W. Brian Hiatt has served as Concord's City Manager since 1998. He came to Concord from Hickory where he served as Assistant City Manager for over 10 years. Brian holds a Bachelor of Science Degree in History and Government Service from Appalachian State University where he was a summa cum laude graduate, and a Master of Public Administration from the University of North Carolina at Chapel Hill. Active in the community, Brian is a Past President of the Academic Learning Center and continues to serve on that Board. He is on the Board of Directors for the Cabarrus Economic Development Corporation and the Water and Sewer Authority of Cabarrus County. He currently serves as Chairman of the Cabarrus County United Way, his second time serving in that role. Brian served as the Chair of the United Way Campaign in Cabarrus County in 2002. He is a Past-President of the Concord Rotary Club, where he was named Rotarian of the Year in 2012, and the Lake Hickory Rotary Club. He is also a former board member of Hospice of Cabarrus County. He is a Past President of the North Carolina City and County Management Association, having served as President in 2012-13, and has served on several committees supporting the International City and County Management Association. Brian was a member of the Board of Directors of the NC League of Municipalities from 2004 through 2008 and now serves on its General Government Legislative Action Committee. . Brian is married to Julie, and they have two grown children, Andrew and Erin.
Will the General Assembly further redistribute local government sales taxes paid in Cabarrus County?
If you shop for clothes, shoes, or other items in Concord, you pay a sales tax on those items. Do you ever think where this money goes after your purchase? Some members of the North Carolina General Assembly are proposing to increase the redistribution of sales tax paid in a city or town so that other local governments in the State get a larger portion of sales tax revenues, regardless of their retail base and the services required to support it. The chart below and the following paragraphs seek to explain the current way these are distributed.
All sales taxes in North Carolina are collected by the State. 4.75 percent of every dollar spent is kept for State programs and services. The rest (2.25 percent) is returned to North Carolina counties and municipalities based on complicated formulas. Half a percent is distributed on a per-capita basis—in other words, according to the population of local communities in all 100 counties across the State. This means regardless of where the sales tax is paid, all North Carolina jurisdictions benefit from it. So part of the sales tax you are paying in Concord already goes to other local governments, even outside Cabarrus County.
Another 1.5 percent is returned to counties on a point-of-sale basis. This means if this portion of the tax is paid in Concord, it will come back to Cabarrus County only. Each county is allowed to choose to distribute this portion either per-capita or ad-valorem. In Cabarrus County, it is the latter, where the dollar amounts of ad valorem (property) taxes levied by the county and each municipality in the county in the preceding fiscal year are compared. The proportion that each unit’s levy bears to the total levy of all units in the county determines the amount of local sales and use tax revenue that each local government receives. Thus, when one Cabarrus local government increases its tax rate and/or grows significantly more than another, it will impact the distribution of these sales taxes. Currently, Concord receives 21.64 percent of the local sales tax retuned. Concord’s portion has been on a downward trend over the last ten years, primarily due to changing tax rates among local governments.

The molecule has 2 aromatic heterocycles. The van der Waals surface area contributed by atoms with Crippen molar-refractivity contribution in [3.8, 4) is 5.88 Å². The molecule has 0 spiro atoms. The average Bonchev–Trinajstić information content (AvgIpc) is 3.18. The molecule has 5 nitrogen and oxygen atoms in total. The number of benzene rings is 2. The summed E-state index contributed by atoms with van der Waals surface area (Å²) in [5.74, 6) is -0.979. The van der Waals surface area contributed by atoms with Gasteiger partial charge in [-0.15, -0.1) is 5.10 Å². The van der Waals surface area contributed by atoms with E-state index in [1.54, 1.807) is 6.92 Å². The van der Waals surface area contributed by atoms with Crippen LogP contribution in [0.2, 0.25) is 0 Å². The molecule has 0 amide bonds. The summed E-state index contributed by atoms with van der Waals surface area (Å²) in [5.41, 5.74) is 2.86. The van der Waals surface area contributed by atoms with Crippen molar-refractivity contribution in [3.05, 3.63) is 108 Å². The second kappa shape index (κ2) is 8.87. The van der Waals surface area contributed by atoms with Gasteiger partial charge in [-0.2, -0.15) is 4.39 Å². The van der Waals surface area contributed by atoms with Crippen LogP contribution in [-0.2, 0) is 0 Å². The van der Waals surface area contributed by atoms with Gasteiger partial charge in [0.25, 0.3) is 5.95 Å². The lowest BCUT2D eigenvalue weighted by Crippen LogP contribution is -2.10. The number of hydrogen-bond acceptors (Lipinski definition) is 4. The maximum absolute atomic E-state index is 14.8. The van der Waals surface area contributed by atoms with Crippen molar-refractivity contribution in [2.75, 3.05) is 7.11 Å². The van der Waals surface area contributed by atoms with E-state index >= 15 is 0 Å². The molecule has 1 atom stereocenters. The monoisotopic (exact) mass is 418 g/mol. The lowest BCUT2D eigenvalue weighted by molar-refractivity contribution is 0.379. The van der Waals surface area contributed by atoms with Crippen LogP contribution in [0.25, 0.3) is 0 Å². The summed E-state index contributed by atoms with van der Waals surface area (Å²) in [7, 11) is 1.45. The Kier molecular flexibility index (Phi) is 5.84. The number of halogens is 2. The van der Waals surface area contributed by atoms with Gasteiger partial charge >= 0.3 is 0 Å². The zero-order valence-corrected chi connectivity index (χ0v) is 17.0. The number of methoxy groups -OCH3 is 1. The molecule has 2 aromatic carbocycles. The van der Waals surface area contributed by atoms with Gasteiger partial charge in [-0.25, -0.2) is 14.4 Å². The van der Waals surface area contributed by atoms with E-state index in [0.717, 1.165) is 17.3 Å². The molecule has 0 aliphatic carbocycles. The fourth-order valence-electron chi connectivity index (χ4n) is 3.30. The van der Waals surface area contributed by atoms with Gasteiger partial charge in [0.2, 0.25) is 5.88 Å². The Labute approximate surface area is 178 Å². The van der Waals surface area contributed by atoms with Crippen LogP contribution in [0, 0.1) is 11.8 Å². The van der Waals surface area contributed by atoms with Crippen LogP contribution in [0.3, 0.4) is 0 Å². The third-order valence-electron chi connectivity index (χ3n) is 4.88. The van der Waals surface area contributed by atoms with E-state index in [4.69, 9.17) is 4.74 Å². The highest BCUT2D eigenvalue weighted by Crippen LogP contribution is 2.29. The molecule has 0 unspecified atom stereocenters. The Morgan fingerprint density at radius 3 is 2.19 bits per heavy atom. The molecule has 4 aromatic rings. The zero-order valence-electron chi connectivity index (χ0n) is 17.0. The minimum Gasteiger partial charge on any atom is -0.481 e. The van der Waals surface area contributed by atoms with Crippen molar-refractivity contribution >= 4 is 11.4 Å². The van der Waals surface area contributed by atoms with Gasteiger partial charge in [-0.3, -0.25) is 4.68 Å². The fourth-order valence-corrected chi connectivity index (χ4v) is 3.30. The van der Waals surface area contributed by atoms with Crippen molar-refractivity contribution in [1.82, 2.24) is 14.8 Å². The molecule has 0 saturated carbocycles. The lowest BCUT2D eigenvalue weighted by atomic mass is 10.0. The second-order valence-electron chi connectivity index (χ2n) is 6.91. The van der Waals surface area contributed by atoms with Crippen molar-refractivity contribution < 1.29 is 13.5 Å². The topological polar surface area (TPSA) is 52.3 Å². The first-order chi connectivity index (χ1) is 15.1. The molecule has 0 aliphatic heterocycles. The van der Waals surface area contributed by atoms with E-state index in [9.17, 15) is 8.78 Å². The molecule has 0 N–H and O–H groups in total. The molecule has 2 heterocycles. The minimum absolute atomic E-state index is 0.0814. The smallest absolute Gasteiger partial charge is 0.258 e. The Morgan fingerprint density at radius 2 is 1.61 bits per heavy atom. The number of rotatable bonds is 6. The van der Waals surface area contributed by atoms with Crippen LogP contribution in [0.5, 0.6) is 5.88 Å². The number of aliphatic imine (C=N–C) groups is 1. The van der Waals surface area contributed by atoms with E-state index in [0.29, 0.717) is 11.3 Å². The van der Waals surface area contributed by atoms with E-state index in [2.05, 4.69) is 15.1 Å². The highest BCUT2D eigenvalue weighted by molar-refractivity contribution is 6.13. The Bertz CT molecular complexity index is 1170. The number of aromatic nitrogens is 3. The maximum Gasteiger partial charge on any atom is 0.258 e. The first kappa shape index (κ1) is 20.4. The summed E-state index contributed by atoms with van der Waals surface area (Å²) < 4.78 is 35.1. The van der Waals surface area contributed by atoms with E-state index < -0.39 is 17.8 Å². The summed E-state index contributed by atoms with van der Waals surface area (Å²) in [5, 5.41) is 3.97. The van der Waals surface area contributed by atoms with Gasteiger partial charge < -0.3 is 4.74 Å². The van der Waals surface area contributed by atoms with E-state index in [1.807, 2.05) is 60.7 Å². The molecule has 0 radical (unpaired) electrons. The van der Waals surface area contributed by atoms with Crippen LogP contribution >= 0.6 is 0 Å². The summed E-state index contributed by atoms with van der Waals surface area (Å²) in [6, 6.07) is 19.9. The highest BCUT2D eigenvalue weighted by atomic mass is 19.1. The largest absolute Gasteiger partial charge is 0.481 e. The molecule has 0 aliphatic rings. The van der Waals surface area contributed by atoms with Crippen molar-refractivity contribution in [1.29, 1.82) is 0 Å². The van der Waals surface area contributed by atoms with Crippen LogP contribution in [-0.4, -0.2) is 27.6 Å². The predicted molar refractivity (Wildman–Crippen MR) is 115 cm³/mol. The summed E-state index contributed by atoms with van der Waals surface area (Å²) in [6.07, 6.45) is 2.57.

The final quarter percent of the total for local use (remember, it is 2.25 percent of every dollar spent) is returned to Cabarrus County for school needs.
If the General Assembly changes the formulas to further redistribute the sales tax dollars paid in Concord so that other counties benefit, estimates show the City could lose over $1.3 million in existing revenue. Keep in mind this is in addition to the $1.1 million Concord is already planning to lose because the General Assembly will no longer allow local governments to charge business privilege license taxes. Several leaders in the General Assembly have promised further tax reform will result in revenues that will replace these privilege license revenues, however, we will not know if these promises will be kept until later in the session, and likely after a balanced budget must be adopted by City Council.
Certainly, cities like Concord are fortunate to be growing. However, residents know that when you grow you must also invest in infrastructure and public safety to accommodate both the benefits and challenges. The State has profited greatly by those communities that are growing. The State receives the majority of sales tax revenues collected in Concord, which are already redistributed to make sure all North Carolina citizens receive their equitable share of State services.
The result of reducing local revenue options is to put more of a burden on local property taxes, which has become the only source of significant controllable General Fund revenue for local governments.
If you look at the local funds that are being spent to provide services to a growing city, from the many street projects underway, to the construction of Fire Station 11 on Weddington Road, to the purchase of body cameras for the Police Department, to the expansion of the City’s recreation system, residents can see that these sales tax revenues are being used to offset the impact of the very growth that is increasing revenues for the State of North Carolina. Regardless of the municipality, the State needs to be careful not to cut off its nose in spite of its face.